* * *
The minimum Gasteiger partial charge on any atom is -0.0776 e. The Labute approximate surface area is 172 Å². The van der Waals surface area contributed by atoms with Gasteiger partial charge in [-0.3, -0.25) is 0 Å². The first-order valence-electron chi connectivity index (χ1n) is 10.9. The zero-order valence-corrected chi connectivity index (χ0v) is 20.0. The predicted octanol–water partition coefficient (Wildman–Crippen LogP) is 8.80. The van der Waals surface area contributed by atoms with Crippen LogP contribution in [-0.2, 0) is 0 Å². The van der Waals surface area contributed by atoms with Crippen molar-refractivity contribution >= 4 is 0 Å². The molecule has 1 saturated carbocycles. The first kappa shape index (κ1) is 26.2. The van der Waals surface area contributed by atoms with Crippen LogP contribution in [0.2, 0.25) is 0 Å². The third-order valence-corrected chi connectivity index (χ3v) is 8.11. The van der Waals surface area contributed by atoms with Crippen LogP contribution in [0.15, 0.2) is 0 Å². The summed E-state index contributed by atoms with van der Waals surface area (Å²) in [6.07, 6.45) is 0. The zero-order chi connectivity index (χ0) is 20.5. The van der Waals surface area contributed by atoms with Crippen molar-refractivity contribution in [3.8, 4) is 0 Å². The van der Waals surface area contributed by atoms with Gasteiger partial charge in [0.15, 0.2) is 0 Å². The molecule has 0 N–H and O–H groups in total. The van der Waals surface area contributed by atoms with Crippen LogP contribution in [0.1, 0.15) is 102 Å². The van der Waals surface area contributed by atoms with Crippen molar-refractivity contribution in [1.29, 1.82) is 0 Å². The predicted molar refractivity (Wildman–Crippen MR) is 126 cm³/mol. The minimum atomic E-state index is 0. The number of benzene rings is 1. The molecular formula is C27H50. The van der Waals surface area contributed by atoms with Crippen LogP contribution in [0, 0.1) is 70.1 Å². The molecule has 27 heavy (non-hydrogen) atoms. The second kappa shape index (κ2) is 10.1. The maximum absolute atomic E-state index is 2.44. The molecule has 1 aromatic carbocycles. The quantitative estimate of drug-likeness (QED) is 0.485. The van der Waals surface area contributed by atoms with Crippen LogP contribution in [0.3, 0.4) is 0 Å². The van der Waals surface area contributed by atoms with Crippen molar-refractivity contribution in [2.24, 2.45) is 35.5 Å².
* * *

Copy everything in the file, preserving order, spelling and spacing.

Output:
The minimum Gasteiger partial charge on any atom is -0.0776 e. The Labute approximate surface area is 172 Å². The van der Waals surface area contributed by atoms with Gasteiger partial charge in [-0.3, -0.25) is 0 Å². The first-order valence-electron chi connectivity index (χ1n) is 10.9. The zero-order valence-corrected chi connectivity index (χ0v) is 20.0. The predicted octanol–water partition coefficient (Wildman–Crippen LogP) is 8.80. The van der Waals surface area contributed by atoms with Crippen LogP contribution in [-0.2, 0) is 0 Å². The van der Waals surface area contributed by atoms with Crippen molar-refractivity contribution >= 4 is 0 Å². The molecule has 1 saturated carbocycles. The first kappa shape index (κ1) is 26.2. The van der Waals surface area contributed by atoms with Crippen LogP contribution in [0.2, 0.25) is 0 Å². The third-order valence-corrected chi connectivity index (χ3v) is 8.11. The van der Waals surface area contributed by atoms with Crippen LogP contribution in [0.15, 0.2) is 0 Å². The summed E-state index contributed by atoms with van der Waals surface area (Å²) in [6.07, 6.45) is 0. The zero-order chi connectivity index (χ0) is 20.5. The van der Waals surface area contributed by atoms with Crippen molar-refractivity contribution in [3.8, 4) is 0 Å². The van der Waals surface area contributed by atoms with Gasteiger partial charge in [0.15, 0.2) is 0 Å². The molecule has 0 N–H and O–H groups in total. The van der Waals surface area contributed by atoms with Crippen LogP contribution in [0.1, 0.15) is 102 Å². The van der Waals surface area contributed by atoms with Crippen molar-refractivity contribution in [1.29, 1.82) is 0 Å². The predicted molar refractivity (Wildman–Crippen MR) is 126 cm³/mol. The minimum atomic E-state index is 0. The number of benzene rings is 1. The molecular formula is C27H50. The van der Waals surface area contributed by atoms with Crippen LogP contribution in [0, 0.1) is 70.1 Å². The molecule has 27 heavy (non-hydrogen) atoms. The second kappa shape index (κ2) is 10.1. The maximum absolute atomic E-state index is 2.44. The molecule has 1 aromatic carbocycles. The quantitative estimate of drug-likeness (QED) is 0.485. The van der Waals surface area contributed by atoms with Crippen LogP contribution in [0.3, 0.4) is 0 Å². The van der Waals surface area contributed by atoms with Crippen molar-refractivity contribution in [2.24, 2.45) is 35.5 Å².